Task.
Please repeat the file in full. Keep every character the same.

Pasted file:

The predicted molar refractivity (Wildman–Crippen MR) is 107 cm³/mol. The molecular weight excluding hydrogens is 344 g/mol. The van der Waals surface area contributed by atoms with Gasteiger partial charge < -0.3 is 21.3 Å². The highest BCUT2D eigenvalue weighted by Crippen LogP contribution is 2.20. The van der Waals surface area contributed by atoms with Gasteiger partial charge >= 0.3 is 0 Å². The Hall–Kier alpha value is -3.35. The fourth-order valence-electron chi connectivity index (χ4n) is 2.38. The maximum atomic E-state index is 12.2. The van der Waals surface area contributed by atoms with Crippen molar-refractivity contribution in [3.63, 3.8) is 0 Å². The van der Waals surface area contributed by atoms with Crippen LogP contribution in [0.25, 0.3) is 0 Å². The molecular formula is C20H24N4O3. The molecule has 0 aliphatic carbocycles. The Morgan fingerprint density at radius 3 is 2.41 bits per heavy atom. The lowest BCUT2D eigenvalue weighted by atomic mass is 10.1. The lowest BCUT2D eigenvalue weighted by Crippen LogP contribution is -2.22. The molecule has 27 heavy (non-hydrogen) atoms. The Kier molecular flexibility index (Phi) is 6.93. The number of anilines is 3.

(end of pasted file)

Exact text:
The predicted molar refractivity (Wildman–Crippen MR) is 107 cm³/mol. The molecular weight excluding hydrogens is 344 g/mol. The van der Waals surface area contributed by atoms with Gasteiger partial charge < -0.3 is 21.3 Å². The highest BCUT2D eigenvalue weighted by Crippen LogP contribution is 2.20. The van der Waals surface area contributed by atoms with Gasteiger partial charge >= 0.3 is 0 Å². The Hall–Kier alpha value is -3.35. The fourth-order valence-electron chi connectivity index (χ4n) is 2.38. The maximum atomic E-state index is 12.2. The van der Waals surface area contributed by atoms with Crippen molar-refractivity contribution in [3.63, 3.8) is 0 Å². The van der Waals surface area contributed by atoms with Crippen LogP contribution in [0.25, 0.3) is 0 Å². The molecular formula is C20H24N4O3. The molecule has 0 aliphatic carbocycles. The Morgan fingerprint density at radius 3 is 2.41 bits per heavy atom. The lowest BCUT2D eigenvalue weighted by atomic mass is 10.1. The lowest BCUT2D eigenvalue weighted by Crippen LogP contribution is -2.22. The molecule has 27 heavy (non-hydrogen) atoms. The Kier molecular flexibility index (Phi) is 6.93. The number of anilines is 3.